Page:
Cynthia Jobin, a blogging friend, passed away last month. I knew her voice through her poetry and generous, insightful comments on my blog and many others. Her comments bit sometimes too, and made me mad but those comments got me to look at my writing from a different viewpoint. She was honest – unreservedly so. I miss her presence.
At 7:00 this morning, as black turned to grey the colour of old long johns, a trio of cardinals in the maples along our street belted out a call and response folk song. It sounded like spring. Inside, I sipped the first cup of coffee of the day in my dark living room. I lit a tray of candles, let thoughts flicker. If I’m lucky I get about 10 minutes of quiet before others begin to rumble upstairs, footfalls thumping to and from the bathroom. The faucets squeak on, water runs, the faucets squeak off.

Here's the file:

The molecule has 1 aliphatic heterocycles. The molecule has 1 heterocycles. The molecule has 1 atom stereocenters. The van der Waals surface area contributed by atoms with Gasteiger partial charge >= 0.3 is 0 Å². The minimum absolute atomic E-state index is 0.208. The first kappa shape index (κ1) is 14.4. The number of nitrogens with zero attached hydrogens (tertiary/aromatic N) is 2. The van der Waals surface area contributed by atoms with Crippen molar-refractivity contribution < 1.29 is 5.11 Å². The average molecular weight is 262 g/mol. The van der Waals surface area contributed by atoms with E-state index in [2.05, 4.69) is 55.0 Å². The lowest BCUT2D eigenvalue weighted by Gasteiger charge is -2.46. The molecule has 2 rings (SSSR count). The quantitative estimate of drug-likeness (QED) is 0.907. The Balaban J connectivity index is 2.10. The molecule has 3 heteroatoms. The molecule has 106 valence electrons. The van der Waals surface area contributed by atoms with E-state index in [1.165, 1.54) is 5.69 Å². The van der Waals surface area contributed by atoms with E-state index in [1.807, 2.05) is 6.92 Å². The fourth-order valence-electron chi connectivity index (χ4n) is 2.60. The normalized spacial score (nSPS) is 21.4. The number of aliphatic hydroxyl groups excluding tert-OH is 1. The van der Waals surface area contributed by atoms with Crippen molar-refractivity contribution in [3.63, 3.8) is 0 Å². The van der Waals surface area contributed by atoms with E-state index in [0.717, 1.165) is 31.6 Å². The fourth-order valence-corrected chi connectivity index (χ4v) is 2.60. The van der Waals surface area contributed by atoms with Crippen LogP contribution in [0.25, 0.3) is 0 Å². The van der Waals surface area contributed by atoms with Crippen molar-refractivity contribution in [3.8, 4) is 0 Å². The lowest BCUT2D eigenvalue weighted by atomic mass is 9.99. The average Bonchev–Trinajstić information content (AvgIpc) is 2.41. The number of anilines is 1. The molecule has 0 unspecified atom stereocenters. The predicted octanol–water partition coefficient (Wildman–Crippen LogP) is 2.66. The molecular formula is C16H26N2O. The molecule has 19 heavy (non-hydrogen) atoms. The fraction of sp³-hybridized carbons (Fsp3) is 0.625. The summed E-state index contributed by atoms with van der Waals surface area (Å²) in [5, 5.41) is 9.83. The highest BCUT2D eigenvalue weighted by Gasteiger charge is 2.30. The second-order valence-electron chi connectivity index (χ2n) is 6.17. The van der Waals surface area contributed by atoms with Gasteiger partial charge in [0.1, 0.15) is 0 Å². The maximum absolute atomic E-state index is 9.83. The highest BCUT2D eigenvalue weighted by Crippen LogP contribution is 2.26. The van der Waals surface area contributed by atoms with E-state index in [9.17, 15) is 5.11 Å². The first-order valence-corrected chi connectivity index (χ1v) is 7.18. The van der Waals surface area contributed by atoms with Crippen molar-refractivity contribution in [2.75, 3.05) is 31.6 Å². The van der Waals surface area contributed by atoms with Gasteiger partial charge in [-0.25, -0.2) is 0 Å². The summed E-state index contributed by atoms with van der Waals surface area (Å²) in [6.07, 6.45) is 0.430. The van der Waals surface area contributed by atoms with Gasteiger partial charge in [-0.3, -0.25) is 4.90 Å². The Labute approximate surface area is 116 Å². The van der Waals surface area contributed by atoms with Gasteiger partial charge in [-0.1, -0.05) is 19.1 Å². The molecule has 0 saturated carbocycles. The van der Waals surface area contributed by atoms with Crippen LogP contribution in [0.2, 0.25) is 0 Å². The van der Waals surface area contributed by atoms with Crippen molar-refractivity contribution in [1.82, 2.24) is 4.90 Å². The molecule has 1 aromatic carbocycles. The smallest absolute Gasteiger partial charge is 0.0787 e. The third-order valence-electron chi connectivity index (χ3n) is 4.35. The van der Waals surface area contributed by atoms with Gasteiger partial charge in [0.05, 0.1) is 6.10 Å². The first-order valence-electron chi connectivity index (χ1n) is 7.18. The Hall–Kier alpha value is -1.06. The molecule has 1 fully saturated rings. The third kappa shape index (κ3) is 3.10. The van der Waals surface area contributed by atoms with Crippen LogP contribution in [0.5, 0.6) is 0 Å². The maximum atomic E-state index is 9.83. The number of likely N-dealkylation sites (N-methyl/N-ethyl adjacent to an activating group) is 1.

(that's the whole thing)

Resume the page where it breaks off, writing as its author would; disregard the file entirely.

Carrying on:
While I sat sipping, birdsong burst through the windows, so aggressively cheerful that I let their voices lead me barefoot onto the front porch where damp air licked my toes and icicles dripped around me. I scanned the top branches of the closest trees but dense grey light prevented me from seeing the birds.
As I looked up, crows took off from their rookery in the woods along Sawmill Creek. Beyond them, clouds covered the stars I knew were underneath. I decided that stars are punctures, places souls push through to an alternate universe. The brightness we think of as stars is their energy, glowing through the holes. That’s where Cynthia is, I think, reading her poetry out loud to the assembly, like a cardinal on a wet winter morning.
*Cynthia’s friend, Pauline King, wrote a lovely piece about her here.